Gas supplies from Germany to Poland, meaning off-take of additional volumes from the main European hubs, are another component of the current high prices in the EU.
Colder temperatures are expected to set in in Europe this week. Average temperatures will be seven degrees below the week of March 14-20; with significant subzero temperatures at night, which will provide new support for gas prices.
Wind power generation, which is intended to help the region reduce its dependence on fuel from Russia, continues to fall.
The unpredictable behaviour of renewables is a catalyst for rising gas demand and, consequently, gas prices.
In the week from March 14 to 20, wind power plants provided an average of 17% of EU power generation, while in the previous week (from 21 to 28) the figure was only 12%.

  • Germany is against sending NATO peacekeepers to Ukraine, German Chancellor Olaf Scholz told the ARD TV channel on Sunday.

‘We will not act there in the military sphere even if one calls it peacekeeping troops,’ he said. ‘We won’t aspire to create a no-fly zone there either,’ the Chancellor added.
That said, the official stated that he was doing ‘everything to help Ukraine’. According to him, currently ‘sanctions are the main tool’ against Russia.
Earlier, Warsaw proposed to send a NATO peacekeeping mission to western Ukraine. Polish President Andrzej Duda planned to submit his proposal to US President Joe Biden at the March 24 NATO summit.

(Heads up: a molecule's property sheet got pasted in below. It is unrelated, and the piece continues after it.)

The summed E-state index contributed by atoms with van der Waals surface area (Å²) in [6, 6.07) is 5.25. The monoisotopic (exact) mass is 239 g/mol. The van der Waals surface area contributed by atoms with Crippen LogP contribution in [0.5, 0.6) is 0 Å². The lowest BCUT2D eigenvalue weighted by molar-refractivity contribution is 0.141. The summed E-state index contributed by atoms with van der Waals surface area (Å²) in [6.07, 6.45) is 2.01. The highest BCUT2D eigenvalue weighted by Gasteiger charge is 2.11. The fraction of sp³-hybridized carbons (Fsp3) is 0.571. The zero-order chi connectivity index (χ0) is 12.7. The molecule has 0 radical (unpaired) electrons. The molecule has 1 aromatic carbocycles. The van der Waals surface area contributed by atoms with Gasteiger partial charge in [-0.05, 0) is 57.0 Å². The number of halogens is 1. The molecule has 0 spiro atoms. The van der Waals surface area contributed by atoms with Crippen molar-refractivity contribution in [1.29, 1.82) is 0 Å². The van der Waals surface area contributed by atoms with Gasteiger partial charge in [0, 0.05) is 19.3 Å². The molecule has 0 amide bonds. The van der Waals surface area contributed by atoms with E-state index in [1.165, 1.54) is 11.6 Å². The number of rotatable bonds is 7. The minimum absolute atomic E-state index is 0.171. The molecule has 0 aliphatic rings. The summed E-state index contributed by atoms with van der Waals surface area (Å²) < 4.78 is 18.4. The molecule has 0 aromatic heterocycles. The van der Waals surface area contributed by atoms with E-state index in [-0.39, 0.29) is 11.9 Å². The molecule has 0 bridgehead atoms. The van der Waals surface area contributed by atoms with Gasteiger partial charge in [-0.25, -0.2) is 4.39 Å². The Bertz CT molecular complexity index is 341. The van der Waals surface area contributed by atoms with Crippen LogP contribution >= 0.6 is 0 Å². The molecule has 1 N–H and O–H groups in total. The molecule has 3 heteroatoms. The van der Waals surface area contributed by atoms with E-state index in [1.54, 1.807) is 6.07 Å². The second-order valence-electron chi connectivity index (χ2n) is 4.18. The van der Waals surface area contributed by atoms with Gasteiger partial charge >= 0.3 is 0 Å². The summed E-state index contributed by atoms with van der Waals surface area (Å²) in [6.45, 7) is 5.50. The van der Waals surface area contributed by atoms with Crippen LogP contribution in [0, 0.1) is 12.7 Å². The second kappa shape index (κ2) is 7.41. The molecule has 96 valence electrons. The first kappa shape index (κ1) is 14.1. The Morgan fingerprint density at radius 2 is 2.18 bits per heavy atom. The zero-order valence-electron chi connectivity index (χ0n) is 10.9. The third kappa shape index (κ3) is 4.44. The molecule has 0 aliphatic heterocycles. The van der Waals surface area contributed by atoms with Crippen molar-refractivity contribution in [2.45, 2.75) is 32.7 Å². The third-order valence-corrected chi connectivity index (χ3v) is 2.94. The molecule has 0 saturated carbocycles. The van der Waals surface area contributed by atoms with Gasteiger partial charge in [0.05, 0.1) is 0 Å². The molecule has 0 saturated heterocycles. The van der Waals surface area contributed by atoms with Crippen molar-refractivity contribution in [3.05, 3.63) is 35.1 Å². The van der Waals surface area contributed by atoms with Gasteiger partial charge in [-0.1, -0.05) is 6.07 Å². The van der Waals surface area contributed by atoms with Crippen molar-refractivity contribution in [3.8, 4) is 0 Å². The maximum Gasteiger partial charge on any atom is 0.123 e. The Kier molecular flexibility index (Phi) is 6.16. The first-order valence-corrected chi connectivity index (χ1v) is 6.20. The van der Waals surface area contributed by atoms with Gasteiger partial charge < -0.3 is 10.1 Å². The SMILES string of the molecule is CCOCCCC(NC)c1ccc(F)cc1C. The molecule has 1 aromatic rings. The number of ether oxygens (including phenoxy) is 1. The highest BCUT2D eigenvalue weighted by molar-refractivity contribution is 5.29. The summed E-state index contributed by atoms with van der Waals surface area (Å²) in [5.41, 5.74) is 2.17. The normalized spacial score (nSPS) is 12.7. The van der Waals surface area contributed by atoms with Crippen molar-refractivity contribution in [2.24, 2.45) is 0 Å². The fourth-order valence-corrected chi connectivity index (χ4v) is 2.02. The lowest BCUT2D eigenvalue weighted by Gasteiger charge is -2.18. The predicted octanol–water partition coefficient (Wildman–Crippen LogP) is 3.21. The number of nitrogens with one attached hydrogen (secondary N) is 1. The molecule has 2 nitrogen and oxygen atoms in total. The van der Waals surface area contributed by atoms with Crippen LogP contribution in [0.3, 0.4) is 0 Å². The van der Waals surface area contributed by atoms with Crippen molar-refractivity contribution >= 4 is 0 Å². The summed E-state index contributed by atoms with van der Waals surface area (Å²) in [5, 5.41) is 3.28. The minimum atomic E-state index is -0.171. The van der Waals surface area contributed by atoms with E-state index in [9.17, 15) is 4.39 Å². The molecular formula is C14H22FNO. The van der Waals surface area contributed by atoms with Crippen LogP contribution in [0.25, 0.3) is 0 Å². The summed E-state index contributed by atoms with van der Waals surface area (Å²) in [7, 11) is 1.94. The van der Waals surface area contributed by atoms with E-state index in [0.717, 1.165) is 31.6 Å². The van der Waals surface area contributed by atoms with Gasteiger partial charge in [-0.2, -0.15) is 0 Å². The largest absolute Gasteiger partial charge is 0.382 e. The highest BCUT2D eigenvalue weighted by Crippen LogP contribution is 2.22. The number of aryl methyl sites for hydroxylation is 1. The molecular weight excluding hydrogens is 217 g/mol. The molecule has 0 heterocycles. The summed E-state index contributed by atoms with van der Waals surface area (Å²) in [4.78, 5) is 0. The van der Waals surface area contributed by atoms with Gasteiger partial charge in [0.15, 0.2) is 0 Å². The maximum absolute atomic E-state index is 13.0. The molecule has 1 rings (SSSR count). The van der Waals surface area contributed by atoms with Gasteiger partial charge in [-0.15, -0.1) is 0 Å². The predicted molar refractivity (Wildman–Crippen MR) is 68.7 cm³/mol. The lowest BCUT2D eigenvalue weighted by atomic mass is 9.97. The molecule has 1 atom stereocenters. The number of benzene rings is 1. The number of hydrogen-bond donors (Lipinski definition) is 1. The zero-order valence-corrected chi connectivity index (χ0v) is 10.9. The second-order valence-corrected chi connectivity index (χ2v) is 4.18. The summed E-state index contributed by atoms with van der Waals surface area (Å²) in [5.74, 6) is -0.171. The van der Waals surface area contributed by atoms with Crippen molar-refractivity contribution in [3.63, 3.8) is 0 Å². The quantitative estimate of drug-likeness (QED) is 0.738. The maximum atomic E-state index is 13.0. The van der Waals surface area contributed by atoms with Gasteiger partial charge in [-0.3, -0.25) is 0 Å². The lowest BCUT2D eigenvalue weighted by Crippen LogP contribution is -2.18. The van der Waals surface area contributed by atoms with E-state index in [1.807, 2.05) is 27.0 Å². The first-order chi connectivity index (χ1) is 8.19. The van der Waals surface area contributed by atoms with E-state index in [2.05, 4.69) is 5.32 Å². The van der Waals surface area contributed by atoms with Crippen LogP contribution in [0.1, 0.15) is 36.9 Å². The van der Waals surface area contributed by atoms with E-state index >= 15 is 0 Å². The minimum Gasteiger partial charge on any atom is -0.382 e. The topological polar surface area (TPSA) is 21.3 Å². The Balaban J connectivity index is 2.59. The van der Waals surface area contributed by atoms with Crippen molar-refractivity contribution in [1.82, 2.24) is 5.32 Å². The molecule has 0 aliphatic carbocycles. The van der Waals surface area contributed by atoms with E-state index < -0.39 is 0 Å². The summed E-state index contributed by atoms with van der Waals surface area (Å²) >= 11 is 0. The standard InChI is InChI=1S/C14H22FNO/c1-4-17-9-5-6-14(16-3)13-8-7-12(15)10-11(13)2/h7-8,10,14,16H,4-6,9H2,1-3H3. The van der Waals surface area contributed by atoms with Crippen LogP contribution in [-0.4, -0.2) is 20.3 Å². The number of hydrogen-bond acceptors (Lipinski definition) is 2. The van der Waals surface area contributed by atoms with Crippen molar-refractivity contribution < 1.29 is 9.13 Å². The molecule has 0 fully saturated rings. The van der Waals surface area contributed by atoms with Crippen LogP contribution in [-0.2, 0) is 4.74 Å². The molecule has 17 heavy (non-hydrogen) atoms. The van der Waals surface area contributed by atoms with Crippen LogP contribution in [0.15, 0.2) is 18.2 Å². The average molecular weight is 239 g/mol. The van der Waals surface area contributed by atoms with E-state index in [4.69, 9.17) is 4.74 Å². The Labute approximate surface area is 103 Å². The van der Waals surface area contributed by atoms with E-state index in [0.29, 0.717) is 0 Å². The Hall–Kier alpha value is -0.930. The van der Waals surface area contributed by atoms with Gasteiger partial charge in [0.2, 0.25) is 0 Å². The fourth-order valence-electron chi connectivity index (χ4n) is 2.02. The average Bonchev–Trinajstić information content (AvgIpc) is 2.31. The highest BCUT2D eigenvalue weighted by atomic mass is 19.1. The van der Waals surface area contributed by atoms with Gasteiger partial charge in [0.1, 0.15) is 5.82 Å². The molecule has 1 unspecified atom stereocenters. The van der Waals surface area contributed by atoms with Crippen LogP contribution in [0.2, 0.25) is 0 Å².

Following the meeting, NATO Secretary General Jens Stoltenberg said that NATO would not send troops to Ukraine since it would lead to a full-scale conflict with Russia.
Meanwhile, Russia’s Justice Ministry has put Germany’s Deutsche Welle broadcasting company on the list of foreign agents, the ministry’s website said on Monday.
‘On March 28, 2022, pursuant to the requirements of the current legislation of the Russian Federation, the Ministry of Justice of the Russian Federation included Deutsche Welle in its registry of foreign mass media outlets performing the functions of a foreign agent,’ the statement said.
This decision was made on the basis of documents received from authorised state authorities.
On February 2nd, the Commission on Licensing and Supervision banned the broadcasting of the RT DE TV channel in Germany since there was no required license under the media law.
The Russian Foreign Ministry announced earlier that Moscow was shutting down Deutsche Welle’s news bureau in Russia as the first stage of retaliatory measures following the German regulator’s move to ban RT DE in Germany. Other measures will include the withdrawal of credentials from all staff members at Deutsche Welle’s Russian bureau.